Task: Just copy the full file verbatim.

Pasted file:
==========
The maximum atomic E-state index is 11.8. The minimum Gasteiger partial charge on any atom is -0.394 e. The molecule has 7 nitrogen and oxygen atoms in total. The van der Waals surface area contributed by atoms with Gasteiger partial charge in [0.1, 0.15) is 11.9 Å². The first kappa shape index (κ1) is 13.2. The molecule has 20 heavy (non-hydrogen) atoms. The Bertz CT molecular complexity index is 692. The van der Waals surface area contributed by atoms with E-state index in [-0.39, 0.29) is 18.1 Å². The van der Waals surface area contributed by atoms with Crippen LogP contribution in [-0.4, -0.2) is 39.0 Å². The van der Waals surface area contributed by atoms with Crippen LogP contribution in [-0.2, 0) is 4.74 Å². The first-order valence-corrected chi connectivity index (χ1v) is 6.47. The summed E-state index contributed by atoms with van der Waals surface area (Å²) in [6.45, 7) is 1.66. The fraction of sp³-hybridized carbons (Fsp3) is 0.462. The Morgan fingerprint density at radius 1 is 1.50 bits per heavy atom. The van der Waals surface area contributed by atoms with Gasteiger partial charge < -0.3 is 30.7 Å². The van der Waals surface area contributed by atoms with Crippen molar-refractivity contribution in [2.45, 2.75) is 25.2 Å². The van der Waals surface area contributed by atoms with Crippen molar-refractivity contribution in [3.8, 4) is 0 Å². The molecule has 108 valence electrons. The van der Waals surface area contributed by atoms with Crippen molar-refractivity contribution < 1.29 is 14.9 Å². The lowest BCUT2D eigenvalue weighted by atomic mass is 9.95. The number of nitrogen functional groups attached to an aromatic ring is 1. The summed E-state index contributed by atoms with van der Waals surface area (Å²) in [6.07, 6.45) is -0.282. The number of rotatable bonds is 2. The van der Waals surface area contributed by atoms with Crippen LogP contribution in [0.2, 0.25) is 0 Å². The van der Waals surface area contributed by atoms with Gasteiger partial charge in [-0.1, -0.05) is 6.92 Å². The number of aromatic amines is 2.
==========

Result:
The maximum atomic E-state index is 11.8. The minimum Gasteiger partial charge on any atom is -0.394 e. The molecule has 7 nitrogen and oxygen atoms in total. The van der Waals surface area contributed by atoms with Gasteiger partial charge in [0.1, 0.15) is 11.9 Å². The first kappa shape index (κ1) is 13.2. The molecule has 20 heavy (non-hydrogen) atoms. The Bertz CT molecular complexity index is 692. The van der Waals surface area contributed by atoms with E-state index in [-0.39, 0.29) is 18.1 Å². The van der Waals surface area contributed by atoms with Crippen LogP contribution in [-0.4, -0.2) is 39.0 Å². The van der Waals surface area contributed by atoms with Crippen LogP contribution in [-0.2, 0) is 4.74 Å². The first-order valence-corrected chi connectivity index (χ1v) is 6.47. The summed E-state index contributed by atoms with van der Waals surface area (Å²) in [6.45, 7) is 1.66. The fraction of sp³-hybridized carbons (Fsp3) is 0.462. The Morgan fingerprint density at radius 1 is 1.50 bits per heavy atom. The van der Waals surface area contributed by atoms with Gasteiger partial charge < -0.3 is 30.7 Å². The van der Waals surface area contributed by atoms with Crippen molar-refractivity contribution in [2.45, 2.75) is 25.2 Å². The van der Waals surface area contributed by atoms with Crippen molar-refractivity contribution in [3.8, 4) is 0 Å². The molecule has 108 valence electrons. The van der Waals surface area contributed by atoms with Crippen molar-refractivity contribution < 1.29 is 14.9 Å². The lowest BCUT2D eigenvalue weighted by atomic mass is 9.95. The number of nitrogen functional groups attached to an aromatic ring is 1. The summed E-state index contributed by atoms with van der Waals surface area (Å²) in [6.07, 6.45) is -0.282. The number of rotatable bonds is 2. The van der Waals surface area contributed by atoms with Crippen LogP contribution in [0.2, 0.25) is 0 Å². The van der Waals surface area contributed by atoms with Gasteiger partial charge in [-0.1, -0.05) is 6.92 Å². The number of aromatic amines is 2.